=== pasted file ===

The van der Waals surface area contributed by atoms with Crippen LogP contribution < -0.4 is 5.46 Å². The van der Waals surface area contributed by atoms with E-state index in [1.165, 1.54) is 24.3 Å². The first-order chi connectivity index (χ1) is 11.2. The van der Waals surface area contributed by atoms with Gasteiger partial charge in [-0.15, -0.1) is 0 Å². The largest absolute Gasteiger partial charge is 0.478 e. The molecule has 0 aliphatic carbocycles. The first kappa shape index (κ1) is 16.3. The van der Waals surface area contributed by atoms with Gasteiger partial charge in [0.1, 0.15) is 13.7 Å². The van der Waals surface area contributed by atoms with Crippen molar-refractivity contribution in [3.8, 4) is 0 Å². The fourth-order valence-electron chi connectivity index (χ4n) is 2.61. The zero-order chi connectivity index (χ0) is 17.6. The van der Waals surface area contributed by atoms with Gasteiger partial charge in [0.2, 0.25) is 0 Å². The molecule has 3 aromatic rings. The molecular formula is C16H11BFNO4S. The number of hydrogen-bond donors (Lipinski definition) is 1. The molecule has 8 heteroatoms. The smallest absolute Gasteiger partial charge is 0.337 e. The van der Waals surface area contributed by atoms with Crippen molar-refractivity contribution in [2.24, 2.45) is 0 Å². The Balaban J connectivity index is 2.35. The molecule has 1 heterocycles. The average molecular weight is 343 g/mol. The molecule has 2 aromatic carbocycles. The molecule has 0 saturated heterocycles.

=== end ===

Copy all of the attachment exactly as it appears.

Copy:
The van der Waals surface area contributed by atoms with Crippen LogP contribution < -0.4 is 5.46 Å². The van der Waals surface area contributed by atoms with E-state index in [1.165, 1.54) is 24.3 Å². The first-order chi connectivity index (χ1) is 11.2. The van der Waals surface area contributed by atoms with Gasteiger partial charge in [-0.15, -0.1) is 0 Å². The largest absolute Gasteiger partial charge is 0.478 e. The molecule has 0 aliphatic carbocycles. The first kappa shape index (κ1) is 16.3. The van der Waals surface area contributed by atoms with Gasteiger partial charge in [0.1, 0.15) is 13.7 Å². The van der Waals surface area contributed by atoms with Crippen molar-refractivity contribution in [3.8, 4) is 0 Å². The fourth-order valence-electron chi connectivity index (χ4n) is 2.61. The zero-order chi connectivity index (χ0) is 17.6. The van der Waals surface area contributed by atoms with Gasteiger partial charge in [0.2, 0.25) is 0 Å². The molecule has 3 aromatic rings. The molecular formula is C16H11BFNO4S. The number of hydrogen-bond donors (Lipinski definition) is 1. The molecule has 8 heteroatoms. The smallest absolute Gasteiger partial charge is 0.337 e. The van der Waals surface area contributed by atoms with Crippen molar-refractivity contribution in [2.24, 2.45) is 0 Å². The Balaban J connectivity index is 2.35. The molecule has 1 heterocycles. The average molecular weight is 343 g/mol. The molecule has 2 aromatic carbocycles. The molecule has 0 saturated heterocycles.